...and now three minutes of the Russian Buzzer


Dose the light in the fridge stay on even after you shut the door? If you scream in outer space, can anybody hear you? The chicken or the egg? Why are doors rectangles and not round?Is the secrete ingredient of Coke a Cola cocaine?


 We only hope questions like these can be answered by someone or ourselfs as we journey through this mysterious life. But some questions are just so unanswered that they might as well continue to be mysteries. In 1982, one such mystery  came to being literary out of nowhere. It manifested in the form of a  radio station.

  "The Russian Buzzer" as it's know throughout the shortwave community, is a mysterious radio station with no known purpose. Speculations has it that it's located somewhere in Russia. This unknown station transmits repeated buzzing sounds best described as the same sound a door buzzer makes and it does this twenty-four hours a day, seven days a week on the frequency of 4625 khz. To this day no one knows what it's real purpose is or where it's exact location is. Amidst all of the buzz surrounding this station (Ha, Ha), there is another creeper aspect about this station. Once in a great while the repetitive buzzing tones are broken, silents, after of which an eery mechanical sounding male or female voice reads off names and numbers which last only one minute from which the mass-produced assembly line of buzzed tone are continued.    

  This audio file is of a recording I made here in Detroit of the Russian Buzzer on the morning of February 4, 2013  at 0300 UTC.

Introducing...The Ionosonde Crystal Set Receiver


  During the month of December of 2012 I built a high performance crystal set receiver out of an old TRF (tuned radio frequency) radio chassis. In the summer of last year I acquired this chassis from one of Michigan's antique radio flea markets. Twenty dollars was the sum I paid for this dust covered electromagnetic apparatus. Bring it home, I quickly (like all things in my life) stored it away somewhere were it wouldn't obstruct anyone's working space. The warm weather months past by and the snow started to roll in. Finding myself bored one day in early December, I decisively started work on the crystal set.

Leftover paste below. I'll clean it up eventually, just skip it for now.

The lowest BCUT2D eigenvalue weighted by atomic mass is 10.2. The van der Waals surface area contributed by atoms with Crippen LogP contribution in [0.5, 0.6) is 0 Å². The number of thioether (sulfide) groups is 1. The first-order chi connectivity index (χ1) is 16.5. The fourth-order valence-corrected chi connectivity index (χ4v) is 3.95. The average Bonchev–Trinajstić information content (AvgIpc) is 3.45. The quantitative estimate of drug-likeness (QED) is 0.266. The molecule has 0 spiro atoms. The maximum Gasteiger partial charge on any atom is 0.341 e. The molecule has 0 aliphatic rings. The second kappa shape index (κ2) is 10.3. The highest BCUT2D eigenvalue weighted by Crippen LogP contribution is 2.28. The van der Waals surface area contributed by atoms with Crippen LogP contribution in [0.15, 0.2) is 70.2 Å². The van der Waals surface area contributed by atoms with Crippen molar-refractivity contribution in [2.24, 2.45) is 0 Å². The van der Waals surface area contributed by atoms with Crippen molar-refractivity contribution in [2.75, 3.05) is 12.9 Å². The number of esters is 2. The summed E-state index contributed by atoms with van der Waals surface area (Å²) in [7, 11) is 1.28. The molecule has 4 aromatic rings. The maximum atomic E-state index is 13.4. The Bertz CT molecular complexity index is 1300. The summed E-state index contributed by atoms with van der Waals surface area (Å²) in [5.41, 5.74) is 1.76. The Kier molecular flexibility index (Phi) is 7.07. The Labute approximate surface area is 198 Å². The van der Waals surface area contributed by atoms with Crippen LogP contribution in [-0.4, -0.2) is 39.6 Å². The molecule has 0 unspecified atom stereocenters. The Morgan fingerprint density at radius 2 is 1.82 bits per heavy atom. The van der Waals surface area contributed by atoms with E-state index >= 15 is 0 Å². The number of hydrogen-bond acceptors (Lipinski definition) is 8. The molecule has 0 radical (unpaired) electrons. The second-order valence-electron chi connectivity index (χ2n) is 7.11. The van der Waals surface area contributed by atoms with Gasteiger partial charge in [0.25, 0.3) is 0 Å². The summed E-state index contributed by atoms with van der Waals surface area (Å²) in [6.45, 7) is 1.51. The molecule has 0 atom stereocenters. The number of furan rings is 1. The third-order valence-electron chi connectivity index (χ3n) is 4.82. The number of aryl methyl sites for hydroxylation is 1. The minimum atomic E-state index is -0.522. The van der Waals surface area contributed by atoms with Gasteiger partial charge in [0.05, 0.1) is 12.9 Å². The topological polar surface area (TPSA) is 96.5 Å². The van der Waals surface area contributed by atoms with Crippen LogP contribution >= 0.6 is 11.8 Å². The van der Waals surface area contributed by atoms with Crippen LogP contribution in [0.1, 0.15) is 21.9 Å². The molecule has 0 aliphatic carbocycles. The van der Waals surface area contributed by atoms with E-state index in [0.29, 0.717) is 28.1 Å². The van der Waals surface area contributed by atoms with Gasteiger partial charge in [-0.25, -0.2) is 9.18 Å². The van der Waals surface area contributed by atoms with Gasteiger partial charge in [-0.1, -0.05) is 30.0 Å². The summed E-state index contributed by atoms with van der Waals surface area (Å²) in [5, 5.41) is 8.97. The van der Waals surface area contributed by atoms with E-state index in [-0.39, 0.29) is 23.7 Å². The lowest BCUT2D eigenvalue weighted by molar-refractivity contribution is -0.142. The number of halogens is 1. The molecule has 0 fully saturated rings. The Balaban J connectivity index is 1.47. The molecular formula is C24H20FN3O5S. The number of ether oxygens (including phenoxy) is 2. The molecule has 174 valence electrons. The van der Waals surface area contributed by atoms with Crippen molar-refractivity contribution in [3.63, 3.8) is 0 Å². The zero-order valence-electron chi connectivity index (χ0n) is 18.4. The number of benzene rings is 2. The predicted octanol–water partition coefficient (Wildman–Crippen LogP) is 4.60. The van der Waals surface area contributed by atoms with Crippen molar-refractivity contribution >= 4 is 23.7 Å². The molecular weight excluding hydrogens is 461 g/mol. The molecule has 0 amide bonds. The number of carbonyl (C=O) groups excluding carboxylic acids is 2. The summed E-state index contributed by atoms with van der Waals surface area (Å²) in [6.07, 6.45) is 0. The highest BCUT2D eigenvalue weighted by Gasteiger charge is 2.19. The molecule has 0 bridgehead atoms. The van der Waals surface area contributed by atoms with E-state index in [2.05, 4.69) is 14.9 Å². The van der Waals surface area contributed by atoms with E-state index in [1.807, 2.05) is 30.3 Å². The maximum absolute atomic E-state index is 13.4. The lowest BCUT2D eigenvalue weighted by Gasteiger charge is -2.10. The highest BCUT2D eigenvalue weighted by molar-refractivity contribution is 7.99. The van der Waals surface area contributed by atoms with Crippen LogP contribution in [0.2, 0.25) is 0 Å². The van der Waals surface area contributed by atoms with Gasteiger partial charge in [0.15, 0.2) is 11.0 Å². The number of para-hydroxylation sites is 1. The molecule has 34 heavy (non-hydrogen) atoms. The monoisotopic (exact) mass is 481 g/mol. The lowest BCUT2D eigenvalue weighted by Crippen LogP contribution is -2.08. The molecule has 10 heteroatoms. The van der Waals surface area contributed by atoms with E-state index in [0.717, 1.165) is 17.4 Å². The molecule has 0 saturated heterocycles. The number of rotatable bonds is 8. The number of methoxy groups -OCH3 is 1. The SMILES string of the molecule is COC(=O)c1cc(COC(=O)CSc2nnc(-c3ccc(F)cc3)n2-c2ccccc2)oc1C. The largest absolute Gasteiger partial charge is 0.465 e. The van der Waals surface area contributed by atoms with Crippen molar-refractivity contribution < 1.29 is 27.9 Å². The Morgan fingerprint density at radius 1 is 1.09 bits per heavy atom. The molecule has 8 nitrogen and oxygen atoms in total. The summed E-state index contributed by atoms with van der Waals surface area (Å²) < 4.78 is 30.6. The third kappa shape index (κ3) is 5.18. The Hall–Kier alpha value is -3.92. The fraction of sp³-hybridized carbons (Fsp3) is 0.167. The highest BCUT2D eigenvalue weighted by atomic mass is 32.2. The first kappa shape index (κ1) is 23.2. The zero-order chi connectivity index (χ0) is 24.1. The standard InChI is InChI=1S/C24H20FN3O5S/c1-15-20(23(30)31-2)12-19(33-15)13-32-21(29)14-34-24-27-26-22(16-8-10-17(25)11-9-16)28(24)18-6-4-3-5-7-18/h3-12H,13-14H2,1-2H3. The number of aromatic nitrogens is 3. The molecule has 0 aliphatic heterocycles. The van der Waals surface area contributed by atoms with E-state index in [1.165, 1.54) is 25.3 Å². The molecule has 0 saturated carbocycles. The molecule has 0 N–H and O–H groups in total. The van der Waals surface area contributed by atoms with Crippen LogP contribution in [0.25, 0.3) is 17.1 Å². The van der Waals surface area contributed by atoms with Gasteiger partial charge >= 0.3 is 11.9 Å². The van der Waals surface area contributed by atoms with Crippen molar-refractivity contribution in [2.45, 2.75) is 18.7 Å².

First order of business was to construct the three spider web coils. With one hour of man work per coil (winding wire round and round, tying them all together and finally carefully removing them from the winding jig) took almost a half of a day, a lot of patience and surgical dexterity. I decided to employ a pulley mechanism to vary the space between the coils (mutual coupling). Thankfully I had a box of silver plated radio hardware that I bought at a electronics flea market here in Detroit. It was chock full of small pulleys, just what I need for this crystal set receiver project. After shaping my unique movable coil mounts, I commenced to string dial cord. But before I could do that, I had to machine my own dial chord drive pulleys. They're made out of poly-vinyl plastic which were mounted on reostat shafts. Disguarding the guts from those reostats, I maintained the natural front panel appearance of this antique radio.

  The TRF chassis already came with tuning capacitors, so I didn't have to worry about those. The only thing left was to give the receiver a day of beauty. With a quick scrubbing of laundry soap I was ready to pimp out this ride with some boss looking graphics. I chose to use custom transfers (decals)to give this radio a genuine look. Using my own graphic of the ionosonde logo, I gave this piece the look of a big corporation rather then a lone home builder.